Nicene and Post-Nicene Fathers: Series I/Volume I/Confessions/Book XIII/Chapter 26
Chapter XXVI.—In the Confessing of Benefits, Computation is Made Not as to The “Gift,” But as to the “Fruit,”—That Is, the Good and Right Will of the Giver.
39. But they who are delighted with them are fed by those fruits; nor are they delighted with them “whose god is their belly.” For neither in those that yield them are the things given the fruit, but in what spirit they give them. Therefore he who serves God and not his own belly, I plainly see why he may rejoice; I see it, and I rejoice with him exceedingly. For he hath received from the Philippians those things which they had sent from Epaphroditus; but yet I see why he rejoiced. For whereat he rejoices, upon that he feeds; for speaking in truth, “I rejoiced,” saith he, “in the Lord greatly, that now at the last your care of me hath flourished again, wherein ye were also careful,” but it had become wearisome unto you. These Philippians, then, by protracted wearisomeness, had become enfeebled, and as it were dried up, as to bringing forth this fruit of a good work; and he rejoiceth for them, because they flourished again, not for himself, because they ministered to his wants. Therefore, adds he, “not that I speak in respect of want, for I have learned in whatsoever state I am therewith to be content. I know both how to be abased, and I know how to abound everywhere and in all things I am instructed both to be full and to be hungry, both to abound and to suffer need. I can do all things through Christ which strengtheneth me.”
40. Whereat, then, dost thou rejoice in all things, O great Paul? Whereat dost thou rejoice? Whereon dost thou feed, O man, renewed in the knowledge of God, after the image of Him that created thee, thou living soul of so great continency, and thou tongue like flying fowls, speaking mysteries,—for to such creatures is this food due,—what is that which feeds thee? Joy. Let us hear what follows. “Notwithstanding,” saith he, “ye have well done that ye did communicate with My affliction.” Hereat doth he rejoice, hereon doth he feed; because they have well done, not because his strait was relieved, who saith unto thee, “Thou hast enlarged me when I was in distress;” because he knew both “to abound and to suffer need,” in Thee Who strengthenest him. For, saith he, “ye Philippians know also that in the beginning of the gospel, when I departed from Macedonia, no Church communicated with me as concerning giving and receiving, but ye only. For even in Thessalonica ye sent once and again unto my necessity.” Unto these good works he now rejoiceth that they have returned; and is made glad that they flourished again, as when a fruitful field recovers its greenness.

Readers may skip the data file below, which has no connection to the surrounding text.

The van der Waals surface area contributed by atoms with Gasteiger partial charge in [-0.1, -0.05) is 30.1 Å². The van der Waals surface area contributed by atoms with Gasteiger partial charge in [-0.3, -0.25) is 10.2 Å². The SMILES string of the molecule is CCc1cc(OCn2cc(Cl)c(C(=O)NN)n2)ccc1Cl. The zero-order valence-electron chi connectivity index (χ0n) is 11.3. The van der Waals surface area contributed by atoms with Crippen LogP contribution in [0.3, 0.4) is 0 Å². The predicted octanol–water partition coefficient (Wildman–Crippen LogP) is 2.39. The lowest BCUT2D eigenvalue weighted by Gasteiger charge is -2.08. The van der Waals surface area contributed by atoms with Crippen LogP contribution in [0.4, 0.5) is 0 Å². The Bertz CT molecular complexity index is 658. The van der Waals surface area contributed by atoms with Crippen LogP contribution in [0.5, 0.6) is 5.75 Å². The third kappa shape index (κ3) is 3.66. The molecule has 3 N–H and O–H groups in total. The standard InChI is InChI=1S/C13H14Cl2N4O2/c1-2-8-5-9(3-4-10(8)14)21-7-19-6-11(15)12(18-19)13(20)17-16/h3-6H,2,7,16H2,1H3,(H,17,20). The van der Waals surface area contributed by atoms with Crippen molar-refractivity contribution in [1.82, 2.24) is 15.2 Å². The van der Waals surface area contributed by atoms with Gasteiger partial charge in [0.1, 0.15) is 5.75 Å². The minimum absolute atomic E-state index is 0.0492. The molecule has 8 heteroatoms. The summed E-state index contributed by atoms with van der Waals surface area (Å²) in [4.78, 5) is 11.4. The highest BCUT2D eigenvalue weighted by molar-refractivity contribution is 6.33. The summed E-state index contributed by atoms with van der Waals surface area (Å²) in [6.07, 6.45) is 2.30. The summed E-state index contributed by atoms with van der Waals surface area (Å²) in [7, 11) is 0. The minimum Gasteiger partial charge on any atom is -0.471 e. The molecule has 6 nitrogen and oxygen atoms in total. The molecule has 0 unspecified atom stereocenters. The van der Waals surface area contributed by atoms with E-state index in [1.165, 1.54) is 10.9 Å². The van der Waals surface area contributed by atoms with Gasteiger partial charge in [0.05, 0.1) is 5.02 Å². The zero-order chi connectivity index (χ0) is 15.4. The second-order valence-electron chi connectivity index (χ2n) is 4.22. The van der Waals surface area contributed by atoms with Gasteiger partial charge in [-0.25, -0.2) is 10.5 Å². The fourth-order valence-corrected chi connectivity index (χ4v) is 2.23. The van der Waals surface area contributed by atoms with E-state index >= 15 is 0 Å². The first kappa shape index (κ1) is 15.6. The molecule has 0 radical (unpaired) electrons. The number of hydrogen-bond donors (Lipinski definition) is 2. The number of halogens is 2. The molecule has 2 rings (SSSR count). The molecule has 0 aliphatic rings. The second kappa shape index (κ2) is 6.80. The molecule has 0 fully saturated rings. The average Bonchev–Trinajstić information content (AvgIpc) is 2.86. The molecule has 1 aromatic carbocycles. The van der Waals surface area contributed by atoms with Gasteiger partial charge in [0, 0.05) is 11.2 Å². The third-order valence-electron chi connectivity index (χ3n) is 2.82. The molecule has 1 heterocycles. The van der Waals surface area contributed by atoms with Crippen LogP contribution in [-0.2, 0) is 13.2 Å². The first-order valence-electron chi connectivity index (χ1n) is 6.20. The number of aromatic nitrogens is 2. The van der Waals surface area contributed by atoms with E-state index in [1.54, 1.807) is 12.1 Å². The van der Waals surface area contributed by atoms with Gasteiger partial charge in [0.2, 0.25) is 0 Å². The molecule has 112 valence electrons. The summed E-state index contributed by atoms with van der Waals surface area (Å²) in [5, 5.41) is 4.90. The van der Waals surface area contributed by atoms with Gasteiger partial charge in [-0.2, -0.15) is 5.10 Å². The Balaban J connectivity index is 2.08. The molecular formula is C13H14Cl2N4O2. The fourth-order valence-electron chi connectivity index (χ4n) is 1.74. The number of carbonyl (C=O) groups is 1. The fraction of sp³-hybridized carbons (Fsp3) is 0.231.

41. Was it on account of his own necessities that he said, “Ye have sent unto my necessity? Rejoiceth he for that? Verily not for that. But whence know we this? Because he himself continues, “Not because I desire a gift, but I desire fruit.” From Thee, O my God, have I learned to distinguish between a “gift” and “fruit.” A gift is the thing itself which he gives who bestows these necessaries, as money, food, drink, clothing, shelter, aid; but the fruit is the good and right will of the giver. For the good Master saith not only, “He that receiveth a prophet,” but addeth, “in the name of a prophet.” Nor saith He only, “He that receiveth a righteous man,” but addeth, “in the name of a righteous man.” So, verily, the former shall receive the reward of a prophet, the latter that of a righteous man. Nor saith He only, “Whosoever shall give to drink unto one of these little ones a cup of cold water,” but addeth, “in the name of a disciple” and so concludeth, “Verily I say unto you, he shall in no wise lose his reward.” The gift is to receive a prophet, to receive a righteous man, to hand a cup of cold water to a disciple; but the fruit is to do this in the name of a prophet, in the name of a righteous man, in the name of a disciple. With fruit was Elijah fed by the widow, who knew that she fed a man of God, and on this account fed him; but by the raven was he fed with a gift. Nor was the inner man of Elijah fed, but the outer only, which might also from want of such food have perished.
- Phil. iii. 19.
- Rom. xvi. 18.
- Phil. iv. 18.
- Ibid. ver. 10.
- Ibid. vers. 11–13.
- Phil. iv. 14.
- Compare p. 160, note 2, above.
- Ps. iv. 1.
- Compare his De Bono Conjug. ch. xxi., where he points out that while any may suffer need and abound, to know how to suffer belongs only to great souls, and to know how to abound to those whom abundance does not corrupt.
- Phil. iv. 15, 16.
- Ibid. ver. 17.
- Matt. x. 41, 42.
- 1 Kings xvii. See p. 133, note 2, above.